I’ve seen a few billboards around town that start with the words, “They learn from watching you.” One such billboard goes on to say, “Eat more fruits and veggies and they will too!’ Another says, “Be active and they will too!” The point is that your kids are watching you, and what you model for them in your behavior is what they will mimic. I would add another sign: “Live your faith and they will too.” If modeling exercise and good eating habits is important to their well being, how much more so is modeling for them an enduring faith. When it comes to faith, it’s not enough to bring them to church here and there. It’s not even enough to send them to a parochial school and assume they’re getting all they need from their instruction there. No, they learn from watching you.
I have a friend in the neighborhood who told me she loves when my second child goes over there to play because “he’s always talking about God.” I was surprised to hear this, but I really shouldn’t have been. After all, we talk about God a lot at our home as well. My son attends a Lutheran school, he’s in church every Sunday and goes to Sunday school whenever it’s offered. We have family devotions at home and memorize Bible verses and the catechism. Faith is very much a part of our everyday lives. It’s not something we relegate to an hour a week. It’s who we are as a family. So I really shouldn’t have been surprised to hear that his faith spills over into playtime with his friends.
Another friend of mine, a teacher, wrote a few months ago on Facebook that a Junior Achievement volunteer had been in her classroom and asked the kids to name three things they need to live. Their answers were “God,” “Forgiveness,” and “the Lord’s Supper.” These kids are first graders. What a witness! I’m sure the JA volunteer wasn’t quite expecting those answers. Most classes would name things like food, water, and air. How remarkable that these first graders knew the eternally important answers. You can bet those kids that gave those answers have parents who live their faith.
Parents, I cannot stress enough the importance of passing your faith on to your children. They learn more from watching you than you might realize. Your attitude towards church, Bible study, and faith will have more influence on them than anything else. If you skip church regularly to go to the lake, they will too. If you take summers off from worship, they will too. If you go to church but leave before Sunday school and Bible class, they will too. If you complain about church being too hot or too long or too boring or whatever, they will too. Do you see a pattern here? They mimic what you do. Kids are wired to learn by example. Think of how a baby learns to talk. They copy your sounds and eventually get it right. Speak your faith at home, too. If they learn by example, the positive aspects of that hold true as well. If you attend church on a regular basis, they will too. If you take advantage of Bible study both at church and at home, they will too. If you talk about Bible verses and lessons at home, they will too. If you live your faith, they will too.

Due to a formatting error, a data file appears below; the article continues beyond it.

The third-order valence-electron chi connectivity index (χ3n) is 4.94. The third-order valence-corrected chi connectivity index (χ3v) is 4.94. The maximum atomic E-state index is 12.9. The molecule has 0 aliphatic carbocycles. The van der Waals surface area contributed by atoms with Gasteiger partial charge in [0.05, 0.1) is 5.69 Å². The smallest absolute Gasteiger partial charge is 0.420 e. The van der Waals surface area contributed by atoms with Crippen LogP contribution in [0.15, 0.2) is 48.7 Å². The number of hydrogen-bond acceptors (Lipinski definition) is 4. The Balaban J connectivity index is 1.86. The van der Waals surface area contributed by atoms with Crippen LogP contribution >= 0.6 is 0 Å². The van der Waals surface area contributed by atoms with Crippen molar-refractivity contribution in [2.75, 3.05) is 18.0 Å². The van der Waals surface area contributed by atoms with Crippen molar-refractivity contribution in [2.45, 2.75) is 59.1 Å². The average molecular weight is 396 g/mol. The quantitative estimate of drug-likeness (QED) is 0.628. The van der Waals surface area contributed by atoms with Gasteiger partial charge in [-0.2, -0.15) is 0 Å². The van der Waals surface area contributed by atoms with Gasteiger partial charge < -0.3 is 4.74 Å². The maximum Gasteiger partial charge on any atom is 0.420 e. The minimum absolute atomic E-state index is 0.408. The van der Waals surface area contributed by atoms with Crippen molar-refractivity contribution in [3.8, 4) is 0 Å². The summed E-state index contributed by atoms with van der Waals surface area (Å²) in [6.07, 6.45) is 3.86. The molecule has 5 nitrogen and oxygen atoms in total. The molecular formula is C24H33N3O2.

I’ve heard the excuse before from parents whose children attend a parochial school, “They get religion all week long. I don’t want to overdo it. They don’t need to go to church or Sunday school.” The Bible is pretty clear that there’s no such thing as “too much religion.” Consider the words of Deuteronomy 6:6-9: “And these words that I command you today shall be on your heart. You shall teach them diligently to your children, and shall talk of them when you sit in your house, and when you walk by the way, and when you lie down, and when you rise. You shall bind them as a sign on your hand, and they shall be as frontlets between your eyes. You shall write them on the doorposts of your house and on your gates.” The note in The Lutheran Study Bible says that the Hebrew word used for “teach them diligently” is the word shanan, a “verb for sharpening by repeatedly running the blade over a whetstone. Parents are to teach God’s Word faithfully and repeatedly to their offspring.” Faithfully and repeatedly. This isn’t a halfhearted thing, folks. Don’t be tricked into thinking that they’re getting too much religion. That’s like saying, “We don’t talk to our kids on Saturdays because they hear enough language throughout the rest of the week. They deserve a break so we aren’t shoving language down their throat.” That doesn’t even make sense. Just as an English speaking person naturally speaks English to communicate, so Christians should naturally speak their faith at all times.
Remember, parents, you have tremendous influence over your children. Your values are passed on to them just by the way you live. You are the first and most important teacher your children will have. Overwhelming? Yes, parenting certainly is. But we aren’t in this alone. Our own heavenly Father is there to strengthen and help us. We may not always get it right, but then we have the opportunity to model repentance and forgiveness for our children. And in the end, we should point our kids past us to the ultimate example, Jesus. Hebrews 12:2 admonishes us to “fix our eyes on Jesus, the author and perfecter of our faith, who for the joy set before him endured the cross, scorning its shame, and sat down at the right hand of the throne of God.” Yes, our kids may be watching us carefully, but our eyes are fixed on Jesus. Eternally.